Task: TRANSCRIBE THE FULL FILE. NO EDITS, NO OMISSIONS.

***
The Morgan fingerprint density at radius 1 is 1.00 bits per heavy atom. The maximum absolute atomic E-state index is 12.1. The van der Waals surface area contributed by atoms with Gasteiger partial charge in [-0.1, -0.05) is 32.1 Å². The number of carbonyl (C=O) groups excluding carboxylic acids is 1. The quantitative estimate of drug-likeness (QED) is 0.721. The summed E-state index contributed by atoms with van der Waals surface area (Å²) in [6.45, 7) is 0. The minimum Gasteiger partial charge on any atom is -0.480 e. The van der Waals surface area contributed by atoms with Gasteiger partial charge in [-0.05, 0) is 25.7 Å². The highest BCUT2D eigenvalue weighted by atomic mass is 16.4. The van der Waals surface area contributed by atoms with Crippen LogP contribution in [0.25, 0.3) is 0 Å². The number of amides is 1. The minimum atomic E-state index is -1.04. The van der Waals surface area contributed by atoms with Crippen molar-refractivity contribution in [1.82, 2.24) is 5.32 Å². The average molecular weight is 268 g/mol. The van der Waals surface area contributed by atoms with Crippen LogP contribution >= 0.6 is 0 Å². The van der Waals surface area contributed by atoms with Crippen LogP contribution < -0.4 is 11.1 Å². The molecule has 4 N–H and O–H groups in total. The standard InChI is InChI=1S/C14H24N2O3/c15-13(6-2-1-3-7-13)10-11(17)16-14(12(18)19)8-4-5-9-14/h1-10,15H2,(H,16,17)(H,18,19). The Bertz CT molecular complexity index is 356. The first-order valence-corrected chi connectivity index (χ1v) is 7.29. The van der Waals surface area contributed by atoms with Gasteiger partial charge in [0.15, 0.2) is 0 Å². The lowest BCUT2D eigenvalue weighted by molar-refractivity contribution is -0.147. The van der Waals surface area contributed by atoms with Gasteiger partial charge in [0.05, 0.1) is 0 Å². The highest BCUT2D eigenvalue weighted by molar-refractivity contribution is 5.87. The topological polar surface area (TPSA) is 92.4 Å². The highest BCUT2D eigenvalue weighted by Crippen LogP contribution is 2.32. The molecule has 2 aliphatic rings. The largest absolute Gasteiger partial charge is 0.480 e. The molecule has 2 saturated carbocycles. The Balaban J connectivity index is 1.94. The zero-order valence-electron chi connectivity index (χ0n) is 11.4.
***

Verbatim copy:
The Morgan fingerprint density at radius 1 is 1.00 bits per heavy atom. The maximum absolute atomic E-state index is 12.1. The van der Waals surface area contributed by atoms with Gasteiger partial charge in [-0.1, -0.05) is 32.1 Å². The number of carbonyl (C=O) groups excluding carboxylic acids is 1. The quantitative estimate of drug-likeness (QED) is 0.721. The summed E-state index contributed by atoms with van der Waals surface area (Å²) in [6.45, 7) is 0. The minimum Gasteiger partial charge on any atom is -0.480 e. The van der Waals surface area contributed by atoms with Gasteiger partial charge in [-0.05, 0) is 25.7 Å². The highest BCUT2D eigenvalue weighted by atomic mass is 16.4. The van der Waals surface area contributed by atoms with Crippen LogP contribution in [0.25, 0.3) is 0 Å². The number of amides is 1. The minimum atomic E-state index is -1.04. The van der Waals surface area contributed by atoms with Crippen molar-refractivity contribution in [1.82, 2.24) is 5.32 Å². The average molecular weight is 268 g/mol. The van der Waals surface area contributed by atoms with Crippen LogP contribution >= 0.6 is 0 Å². The van der Waals surface area contributed by atoms with Crippen LogP contribution < -0.4 is 11.1 Å². The molecule has 4 N–H and O–H groups in total. The standard InChI is InChI=1S/C14H24N2O3/c15-13(6-2-1-3-7-13)10-11(17)16-14(12(18)19)8-4-5-9-14/h1-10,15H2,(H,16,17)(H,18,19). The Bertz CT molecular complexity index is 356. The first-order valence-corrected chi connectivity index (χ1v) is 7.29. The van der Waals surface area contributed by atoms with Gasteiger partial charge in [0.15, 0.2) is 0 Å². The lowest BCUT2D eigenvalue weighted by molar-refractivity contribution is -0.147. The van der Waals surface area contributed by atoms with Gasteiger partial charge in [0.05, 0.1) is 0 Å². The highest BCUT2D eigenvalue weighted by molar-refractivity contribution is 5.87. The topological polar surface area (TPSA) is 92.4 Å². The highest BCUT2D eigenvalue weighted by Crippen LogP contribution is 2.32. The molecule has 2 aliphatic rings. The largest absolute Gasteiger partial charge is 0.480 e. The molecule has 2 saturated carbocycles. The Balaban J connectivity index is 1.94. The zero-order valence-electron chi connectivity index (χ0n) is 11.4.